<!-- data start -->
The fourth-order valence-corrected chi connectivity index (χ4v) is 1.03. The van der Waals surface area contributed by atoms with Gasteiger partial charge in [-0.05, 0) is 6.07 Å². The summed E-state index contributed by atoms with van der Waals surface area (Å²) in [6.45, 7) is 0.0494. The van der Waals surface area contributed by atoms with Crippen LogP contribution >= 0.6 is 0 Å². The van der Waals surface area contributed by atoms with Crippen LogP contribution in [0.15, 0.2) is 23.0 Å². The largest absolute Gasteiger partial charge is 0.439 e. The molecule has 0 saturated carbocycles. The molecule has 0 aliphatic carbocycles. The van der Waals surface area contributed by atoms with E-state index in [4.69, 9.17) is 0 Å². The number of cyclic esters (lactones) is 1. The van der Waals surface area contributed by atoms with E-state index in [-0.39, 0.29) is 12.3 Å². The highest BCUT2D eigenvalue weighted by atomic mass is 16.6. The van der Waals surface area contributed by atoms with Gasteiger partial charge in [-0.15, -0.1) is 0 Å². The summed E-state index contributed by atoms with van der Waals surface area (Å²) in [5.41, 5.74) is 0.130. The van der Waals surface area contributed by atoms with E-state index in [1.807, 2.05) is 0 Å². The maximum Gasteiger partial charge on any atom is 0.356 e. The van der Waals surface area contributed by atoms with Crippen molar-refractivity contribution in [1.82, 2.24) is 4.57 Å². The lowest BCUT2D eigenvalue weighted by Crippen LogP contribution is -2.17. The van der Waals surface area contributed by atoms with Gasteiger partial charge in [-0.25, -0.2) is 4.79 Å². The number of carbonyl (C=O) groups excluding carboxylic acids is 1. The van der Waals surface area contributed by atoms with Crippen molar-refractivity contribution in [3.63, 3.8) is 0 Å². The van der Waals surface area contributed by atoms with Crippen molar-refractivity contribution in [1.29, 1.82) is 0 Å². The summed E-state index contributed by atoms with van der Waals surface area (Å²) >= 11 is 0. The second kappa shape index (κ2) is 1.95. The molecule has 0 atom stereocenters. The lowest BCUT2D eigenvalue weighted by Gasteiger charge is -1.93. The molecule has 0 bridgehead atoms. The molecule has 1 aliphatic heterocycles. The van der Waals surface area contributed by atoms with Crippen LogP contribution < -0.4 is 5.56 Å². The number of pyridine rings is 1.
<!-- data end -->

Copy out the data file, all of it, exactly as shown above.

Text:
The fourth-order valence-corrected chi connectivity index (χ4v) is 1.03. The van der Waals surface area contributed by atoms with Gasteiger partial charge in [-0.05, 0) is 6.07 Å². The summed E-state index contributed by atoms with van der Waals surface area (Å²) in [6.45, 7) is 0.0494. The van der Waals surface area contributed by atoms with Crippen LogP contribution >= 0.6 is 0 Å². The van der Waals surface area contributed by atoms with Crippen LogP contribution in [0.15, 0.2) is 23.0 Å². The largest absolute Gasteiger partial charge is 0.439 e. The molecule has 0 saturated carbocycles. The molecule has 0 aliphatic carbocycles. The van der Waals surface area contributed by atoms with E-state index in [4.69, 9.17) is 0 Å². The number of cyclic esters (lactones) is 1. The van der Waals surface area contributed by atoms with E-state index in [-0.39, 0.29) is 12.3 Å². The highest BCUT2D eigenvalue weighted by atomic mass is 16.6. The van der Waals surface area contributed by atoms with Gasteiger partial charge in [-0.15, -0.1) is 0 Å². The summed E-state index contributed by atoms with van der Waals surface area (Å²) in [5.41, 5.74) is 0.130. The van der Waals surface area contributed by atoms with E-state index in [1.807, 2.05) is 0 Å². The maximum Gasteiger partial charge on any atom is 0.356 e. The van der Waals surface area contributed by atoms with Crippen molar-refractivity contribution in [1.82, 2.24) is 4.57 Å². The lowest BCUT2D eigenvalue weighted by Crippen LogP contribution is -2.17. The van der Waals surface area contributed by atoms with Gasteiger partial charge in [-0.25, -0.2) is 4.79 Å². The number of carbonyl (C=O) groups excluding carboxylic acids is 1. The van der Waals surface area contributed by atoms with Crippen molar-refractivity contribution in [3.63, 3.8) is 0 Å². The van der Waals surface area contributed by atoms with Crippen molar-refractivity contribution in [1.29, 1.82) is 0 Å². The summed E-state index contributed by atoms with van der Waals surface area (Å²) >= 11 is 0. The second kappa shape index (κ2) is 1.95. The molecule has 0 atom stereocenters. The lowest BCUT2D eigenvalue weighted by Gasteiger charge is -1.93. The molecule has 0 bridgehead atoms. The molecule has 1 aliphatic heterocycles. The van der Waals surface area contributed by atoms with Crippen LogP contribution < -0.4 is 5.56 Å². The number of pyridine rings is 1.